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Sunday, October 2, 2016

"Not to INURE" clause in Marine Insurance - the benefits.....

When asked to do something, people tend to ask, - what would be the benefit ?

The word benefit has so many meanings in varied circumstances :
• In a Society, benefit is what enhances the community or society at large
• In Economics, it is the increased wealth or ability to satisfy the needs and wants with regard to production, distribution and consumption of goods and services.
• In Insurance parlance, it is the compensation received from an Insurance company – as part of the claim.          

In July 2011, in  dealt with ‘Contranyms’ -  words with an opposite set of meanings.  One word which immediately attracted my attention was “Inure” … We Insurers deal with this quite frequently, especially in Marine Insurance parlance – ‘Inure’ repeat and not ‘Insure’………….

Inure :  Pronunciation : (in-YOOR, i-NOOR) 
verb tr.: To accustom to something unpleasant.
verb intr.: 1. To become beneficial. 2. To take effect.

Etymology : From the phrase in/en ure (in use, customary), from French oeuvre (work), from Latin opera, plural of opus (work). Ultimately from the Indo-European root op- (to work, produce) that is also the ancestor of words such as opera, opulent, optimum, operose, maneuver, and manure. Earliest documented use: 1489.
Notes : The intransitive form of the word is usually used in legal contexts and also spelled as enure.  [thanks to]

In popular dictionary, Inure has the following meanings
•        To take effect or come into use. In property law it can mean to vest. For example the settlement proceeds must inure to the benefit of the widow and children.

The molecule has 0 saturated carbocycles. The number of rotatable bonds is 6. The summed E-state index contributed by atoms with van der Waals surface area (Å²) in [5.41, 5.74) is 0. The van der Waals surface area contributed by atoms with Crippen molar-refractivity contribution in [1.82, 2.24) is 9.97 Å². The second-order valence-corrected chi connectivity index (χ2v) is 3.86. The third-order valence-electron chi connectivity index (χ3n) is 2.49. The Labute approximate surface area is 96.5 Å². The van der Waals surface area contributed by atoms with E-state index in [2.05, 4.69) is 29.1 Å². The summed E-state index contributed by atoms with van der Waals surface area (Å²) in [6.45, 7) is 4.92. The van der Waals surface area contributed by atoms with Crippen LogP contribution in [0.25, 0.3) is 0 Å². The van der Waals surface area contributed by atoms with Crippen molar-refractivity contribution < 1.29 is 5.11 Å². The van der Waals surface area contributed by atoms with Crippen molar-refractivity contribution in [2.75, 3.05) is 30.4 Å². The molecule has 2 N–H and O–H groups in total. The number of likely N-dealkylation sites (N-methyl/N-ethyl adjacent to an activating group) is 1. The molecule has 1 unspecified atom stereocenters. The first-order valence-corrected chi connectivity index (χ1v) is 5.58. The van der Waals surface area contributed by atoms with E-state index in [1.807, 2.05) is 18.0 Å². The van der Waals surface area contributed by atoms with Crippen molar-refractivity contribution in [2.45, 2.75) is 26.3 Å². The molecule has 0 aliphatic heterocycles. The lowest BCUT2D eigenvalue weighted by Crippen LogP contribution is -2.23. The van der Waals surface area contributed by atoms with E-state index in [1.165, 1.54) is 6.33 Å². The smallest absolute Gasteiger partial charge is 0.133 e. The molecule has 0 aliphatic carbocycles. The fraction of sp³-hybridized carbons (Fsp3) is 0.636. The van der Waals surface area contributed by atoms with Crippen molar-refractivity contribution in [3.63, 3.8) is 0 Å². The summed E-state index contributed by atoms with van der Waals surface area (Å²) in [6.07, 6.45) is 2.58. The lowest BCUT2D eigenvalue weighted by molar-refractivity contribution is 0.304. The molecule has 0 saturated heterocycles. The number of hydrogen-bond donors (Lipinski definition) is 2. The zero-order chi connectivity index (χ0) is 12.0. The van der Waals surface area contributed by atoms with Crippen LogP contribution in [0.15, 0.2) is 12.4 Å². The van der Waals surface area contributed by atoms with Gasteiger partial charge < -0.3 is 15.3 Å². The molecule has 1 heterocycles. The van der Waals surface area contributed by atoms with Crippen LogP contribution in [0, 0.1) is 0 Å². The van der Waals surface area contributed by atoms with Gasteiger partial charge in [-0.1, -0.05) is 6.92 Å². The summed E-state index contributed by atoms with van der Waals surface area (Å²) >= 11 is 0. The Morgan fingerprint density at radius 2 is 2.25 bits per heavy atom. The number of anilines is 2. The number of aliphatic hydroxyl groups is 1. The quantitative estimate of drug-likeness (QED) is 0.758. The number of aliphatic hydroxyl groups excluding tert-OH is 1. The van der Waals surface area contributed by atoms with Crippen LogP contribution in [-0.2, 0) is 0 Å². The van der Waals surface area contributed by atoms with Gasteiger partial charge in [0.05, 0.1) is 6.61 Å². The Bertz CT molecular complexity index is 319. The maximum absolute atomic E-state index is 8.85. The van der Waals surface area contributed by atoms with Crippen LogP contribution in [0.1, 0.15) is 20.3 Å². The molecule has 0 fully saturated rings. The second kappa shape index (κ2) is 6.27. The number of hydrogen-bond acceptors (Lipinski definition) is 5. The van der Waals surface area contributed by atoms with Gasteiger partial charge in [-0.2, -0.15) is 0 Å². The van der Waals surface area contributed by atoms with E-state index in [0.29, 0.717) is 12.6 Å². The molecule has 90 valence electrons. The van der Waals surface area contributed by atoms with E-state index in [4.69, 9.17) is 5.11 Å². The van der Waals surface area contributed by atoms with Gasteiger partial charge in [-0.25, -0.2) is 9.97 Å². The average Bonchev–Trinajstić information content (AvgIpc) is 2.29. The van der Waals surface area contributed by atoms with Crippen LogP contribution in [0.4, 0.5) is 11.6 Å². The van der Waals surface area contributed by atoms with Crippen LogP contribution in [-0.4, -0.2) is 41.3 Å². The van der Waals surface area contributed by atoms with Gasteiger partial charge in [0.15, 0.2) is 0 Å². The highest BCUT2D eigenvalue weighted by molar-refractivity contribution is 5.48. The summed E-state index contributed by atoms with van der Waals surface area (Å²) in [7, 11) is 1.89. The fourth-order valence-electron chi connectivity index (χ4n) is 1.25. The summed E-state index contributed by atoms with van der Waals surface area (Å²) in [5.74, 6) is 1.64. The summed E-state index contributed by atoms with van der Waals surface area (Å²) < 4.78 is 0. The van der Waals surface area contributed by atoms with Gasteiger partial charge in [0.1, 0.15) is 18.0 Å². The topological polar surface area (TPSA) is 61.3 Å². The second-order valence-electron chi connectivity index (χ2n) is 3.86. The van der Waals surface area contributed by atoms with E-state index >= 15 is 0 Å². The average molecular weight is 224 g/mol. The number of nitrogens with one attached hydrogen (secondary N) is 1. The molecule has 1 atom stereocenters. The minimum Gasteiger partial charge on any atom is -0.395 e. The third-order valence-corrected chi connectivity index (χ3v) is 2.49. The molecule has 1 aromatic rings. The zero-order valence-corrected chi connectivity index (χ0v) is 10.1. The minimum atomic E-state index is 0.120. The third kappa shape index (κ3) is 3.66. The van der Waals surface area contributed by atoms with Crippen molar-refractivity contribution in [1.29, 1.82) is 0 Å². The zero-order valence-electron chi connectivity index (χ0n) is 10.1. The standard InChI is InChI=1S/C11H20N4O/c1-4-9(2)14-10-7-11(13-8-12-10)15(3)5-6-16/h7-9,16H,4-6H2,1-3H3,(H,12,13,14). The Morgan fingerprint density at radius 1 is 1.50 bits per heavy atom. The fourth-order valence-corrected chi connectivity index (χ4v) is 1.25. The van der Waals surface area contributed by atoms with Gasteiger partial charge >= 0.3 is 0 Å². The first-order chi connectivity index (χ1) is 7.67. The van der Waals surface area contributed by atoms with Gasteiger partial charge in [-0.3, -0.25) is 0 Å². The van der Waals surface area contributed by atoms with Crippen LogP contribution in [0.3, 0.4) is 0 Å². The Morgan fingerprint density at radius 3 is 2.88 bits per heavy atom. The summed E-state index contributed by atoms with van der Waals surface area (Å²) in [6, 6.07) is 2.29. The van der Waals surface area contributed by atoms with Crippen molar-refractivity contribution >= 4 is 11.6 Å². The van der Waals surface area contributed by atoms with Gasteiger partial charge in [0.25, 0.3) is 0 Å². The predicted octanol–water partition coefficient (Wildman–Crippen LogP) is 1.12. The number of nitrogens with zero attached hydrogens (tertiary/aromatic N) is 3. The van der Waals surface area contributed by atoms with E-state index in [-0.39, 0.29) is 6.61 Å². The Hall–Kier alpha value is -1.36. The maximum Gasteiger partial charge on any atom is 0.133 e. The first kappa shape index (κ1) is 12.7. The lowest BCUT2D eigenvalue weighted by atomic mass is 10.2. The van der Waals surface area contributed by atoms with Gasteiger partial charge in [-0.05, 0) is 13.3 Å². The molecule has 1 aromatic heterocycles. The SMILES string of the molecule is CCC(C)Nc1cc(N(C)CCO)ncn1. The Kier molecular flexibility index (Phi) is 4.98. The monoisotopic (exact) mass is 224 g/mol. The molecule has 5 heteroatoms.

•        To make accustomed to something unpleasant. For example abused children become inured to violence.

Those of us dealing with Marine cargo Insurance and who have read Institute Cargo Clauses would strike immediately of the clause wherein it is stated that ‘the policy shall not inure to the benefit of a carrier or other bailee’. The intention is to deny the right of carriers to benefit from the cargo insurance which is intended to cover the risks of the seller or buyer, as the case may be, going by the terms of sale.

Here is the reproduction of the Clause from ICC (A)

Benefit of Insurance :  15. - Not to Inure Clause
“This insurance shall not inure to the benefit of the carrier or other bailee”.   

For years wondered what it could actually mean, now I have some clarity on this ….. one would be happy to note that this is no longer vogue in ICC 2009 clauses.  Here is the comparison….

ICC – 1982 -   (Benefit of Insurance)
15. This insurance shall not inure to the benefit of the carrier or other bailee.

ICC (2009)  - (Benefit of Insurance)
15. This insurance
15.1 covers the Assured which includes the person claiming indemnity either as the person by or on whose behalf the contract of insurance was effected or as an assignee,
15.2 shall not extend to or otherwise benefit the carrier or other bailee.

The new clauses define the Assured with clarity and the utopian ‘inure’ now stands replaced with a plain English wording.

Let the benefits ‘inure’ to all those who read and respond to this post.

With regards – S. Sampathkumar.
19th Nov. 2013.

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